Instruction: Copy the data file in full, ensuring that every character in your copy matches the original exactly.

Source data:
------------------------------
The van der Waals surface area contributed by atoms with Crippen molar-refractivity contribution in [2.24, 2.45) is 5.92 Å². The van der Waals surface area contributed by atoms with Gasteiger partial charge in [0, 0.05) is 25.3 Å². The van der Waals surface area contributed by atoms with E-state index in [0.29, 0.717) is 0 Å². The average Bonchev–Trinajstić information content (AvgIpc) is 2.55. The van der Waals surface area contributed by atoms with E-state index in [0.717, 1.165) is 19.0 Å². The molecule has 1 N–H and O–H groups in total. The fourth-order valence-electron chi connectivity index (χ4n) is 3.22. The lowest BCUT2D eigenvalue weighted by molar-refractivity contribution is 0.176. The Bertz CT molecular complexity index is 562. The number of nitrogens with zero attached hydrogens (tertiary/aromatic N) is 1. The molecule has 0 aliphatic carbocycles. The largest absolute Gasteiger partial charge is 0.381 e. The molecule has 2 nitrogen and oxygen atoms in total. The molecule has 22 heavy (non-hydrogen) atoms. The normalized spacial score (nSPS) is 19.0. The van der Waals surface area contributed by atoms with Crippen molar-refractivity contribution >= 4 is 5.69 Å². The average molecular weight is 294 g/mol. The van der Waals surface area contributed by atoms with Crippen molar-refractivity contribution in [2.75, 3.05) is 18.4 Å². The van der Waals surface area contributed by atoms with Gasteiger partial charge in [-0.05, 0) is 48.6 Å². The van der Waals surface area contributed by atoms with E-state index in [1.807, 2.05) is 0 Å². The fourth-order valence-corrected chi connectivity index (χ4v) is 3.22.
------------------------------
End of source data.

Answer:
The van der Waals surface area contributed by atoms with Crippen molar-refractivity contribution in [2.24, 2.45) is 5.92 Å². The van der Waals surface area contributed by atoms with Gasteiger partial charge in [0, 0.05) is 25.3 Å². The van der Waals surface area contributed by atoms with E-state index in [0.29, 0.717) is 0 Å². The average Bonchev–Trinajstić information content (AvgIpc) is 2.55. The van der Waals surface area contributed by atoms with E-state index in [0.717, 1.165) is 19.0 Å². The molecule has 1 N–H and O–H groups in total. The fourth-order valence-electron chi connectivity index (χ4n) is 3.22. The lowest BCUT2D eigenvalue weighted by molar-refractivity contribution is 0.176. The Bertz CT molecular complexity index is 562. The number of nitrogens with zero attached hydrogens (tertiary/aromatic N) is 1. The molecule has 0 aliphatic carbocycles. The largest absolute Gasteiger partial charge is 0.381 e. The molecule has 2 nitrogen and oxygen atoms in total. The molecule has 22 heavy (non-hydrogen) atoms. The normalized spacial score (nSPS) is 19.0. The van der Waals surface area contributed by atoms with Crippen molar-refractivity contribution >= 4 is 5.69 Å². The average molecular weight is 294 g/mol. The van der Waals surface area contributed by atoms with Crippen molar-refractivity contribution in [2.75, 3.05) is 18.4 Å². The van der Waals surface area contributed by atoms with Gasteiger partial charge in [-0.05, 0) is 48.6 Å². The van der Waals surface area contributed by atoms with E-state index in [1.807, 2.05) is 0 Å². The fourth-order valence-corrected chi connectivity index (χ4v) is 3.22.